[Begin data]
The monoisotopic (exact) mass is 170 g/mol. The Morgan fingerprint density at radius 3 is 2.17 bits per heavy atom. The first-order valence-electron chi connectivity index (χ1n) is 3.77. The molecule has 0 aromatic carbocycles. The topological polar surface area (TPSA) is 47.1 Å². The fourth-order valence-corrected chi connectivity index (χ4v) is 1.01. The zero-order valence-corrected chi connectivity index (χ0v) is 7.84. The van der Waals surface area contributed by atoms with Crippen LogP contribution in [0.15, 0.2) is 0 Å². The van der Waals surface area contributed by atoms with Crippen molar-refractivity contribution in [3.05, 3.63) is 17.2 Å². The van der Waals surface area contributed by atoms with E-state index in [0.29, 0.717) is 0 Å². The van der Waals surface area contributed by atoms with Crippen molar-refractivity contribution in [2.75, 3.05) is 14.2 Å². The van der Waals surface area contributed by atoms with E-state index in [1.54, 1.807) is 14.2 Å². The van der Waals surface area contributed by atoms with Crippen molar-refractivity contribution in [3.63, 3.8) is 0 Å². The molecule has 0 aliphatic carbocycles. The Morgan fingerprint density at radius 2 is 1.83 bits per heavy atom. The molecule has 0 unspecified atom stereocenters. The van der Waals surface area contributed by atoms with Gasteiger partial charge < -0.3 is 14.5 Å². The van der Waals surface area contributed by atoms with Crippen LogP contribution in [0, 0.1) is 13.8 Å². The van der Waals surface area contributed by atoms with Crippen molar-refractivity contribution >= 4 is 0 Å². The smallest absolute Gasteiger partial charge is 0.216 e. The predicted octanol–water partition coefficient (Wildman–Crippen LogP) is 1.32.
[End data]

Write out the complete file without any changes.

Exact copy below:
The monoisotopic (exact) mass is 170 g/mol. The Morgan fingerprint density at radius 3 is 2.17 bits per heavy atom. The first-order valence-electron chi connectivity index (χ1n) is 3.77. The molecule has 0 aromatic carbocycles. The topological polar surface area (TPSA) is 47.1 Å². The fourth-order valence-corrected chi connectivity index (χ4v) is 1.01. The zero-order valence-corrected chi connectivity index (χ0v) is 7.84. The van der Waals surface area contributed by atoms with Crippen LogP contribution in [0.15, 0.2) is 0 Å². The van der Waals surface area contributed by atoms with Crippen molar-refractivity contribution in [3.05, 3.63) is 17.2 Å². The van der Waals surface area contributed by atoms with E-state index in [0.29, 0.717) is 0 Å². The van der Waals surface area contributed by atoms with Crippen molar-refractivity contribution in [2.75, 3.05) is 14.2 Å². The van der Waals surface area contributed by atoms with E-state index in [1.54, 1.807) is 14.2 Å². The van der Waals surface area contributed by atoms with Crippen molar-refractivity contribution in [3.63, 3.8) is 0 Å². The molecule has 0 aliphatic carbocycles. The Morgan fingerprint density at radius 2 is 1.83 bits per heavy atom. The molecule has 0 unspecified atom stereocenters. The van der Waals surface area contributed by atoms with Gasteiger partial charge < -0.3 is 14.5 Å². The van der Waals surface area contributed by atoms with Crippen LogP contribution in [0, 0.1) is 13.8 Å². The van der Waals surface area contributed by atoms with Crippen molar-refractivity contribution >= 4 is 0 Å². The smallest absolute Gasteiger partial charge is 0.216 e. The predicted octanol–water partition coefficient (Wildman–Crippen LogP) is 1.32.